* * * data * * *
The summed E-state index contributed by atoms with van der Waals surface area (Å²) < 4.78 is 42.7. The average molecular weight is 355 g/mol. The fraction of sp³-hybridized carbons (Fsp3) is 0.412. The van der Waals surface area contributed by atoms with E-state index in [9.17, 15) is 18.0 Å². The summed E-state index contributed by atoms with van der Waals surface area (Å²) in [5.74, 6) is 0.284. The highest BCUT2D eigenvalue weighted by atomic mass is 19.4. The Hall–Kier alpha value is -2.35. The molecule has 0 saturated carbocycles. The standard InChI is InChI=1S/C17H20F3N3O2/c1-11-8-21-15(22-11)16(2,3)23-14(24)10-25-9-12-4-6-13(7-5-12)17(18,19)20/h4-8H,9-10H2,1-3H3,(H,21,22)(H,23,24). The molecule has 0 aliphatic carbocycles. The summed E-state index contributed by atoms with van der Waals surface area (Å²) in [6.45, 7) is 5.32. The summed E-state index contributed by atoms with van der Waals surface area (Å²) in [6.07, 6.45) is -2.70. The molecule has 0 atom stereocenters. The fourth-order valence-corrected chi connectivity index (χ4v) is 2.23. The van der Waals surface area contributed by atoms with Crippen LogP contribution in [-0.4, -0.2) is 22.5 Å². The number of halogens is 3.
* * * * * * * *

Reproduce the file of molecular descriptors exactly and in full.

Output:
The summed E-state index contributed by atoms with van der Waals surface area (Å²) < 4.78 is 42.7. The average molecular weight is 355 g/mol. The fraction of sp³-hybridized carbons (Fsp3) is 0.412. The van der Waals surface area contributed by atoms with E-state index in [9.17, 15) is 18.0 Å². The summed E-state index contributed by atoms with van der Waals surface area (Å²) in [5.74, 6) is 0.284. The highest BCUT2D eigenvalue weighted by atomic mass is 19.4. The Hall–Kier alpha value is -2.35. The molecule has 0 saturated carbocycles. The standard InChI is InChI=1S/C17H20F3N3O2/c1-11-8-21-15(22-11)16(2,3)23-14(24)10-25-9-12-4-6-13(7-5-12)17(18,19)20/h4-8H,9-10H2,1-3H3,(H,21,22)(H,23,24). The molecule has 0 aliphatic carbocycles. The summed E-state index contributed by atoms with van der Waals surface area (Å²) in [6.45, 7) is 5.32. The summed E-state index contributed by atoms with van der Waals surface area (Å²) in [6.07, 6.45) is -2.70. The molecule has 0 atom stereocenters. The fourth-order valence-corrected chi connectivity index (χ4v) is 2.23. The van der Waals surface area contributed by atoms with Crippen LogP contribution in [-0.4, -0.2) is 22.5 Å². The number of halogens is 3.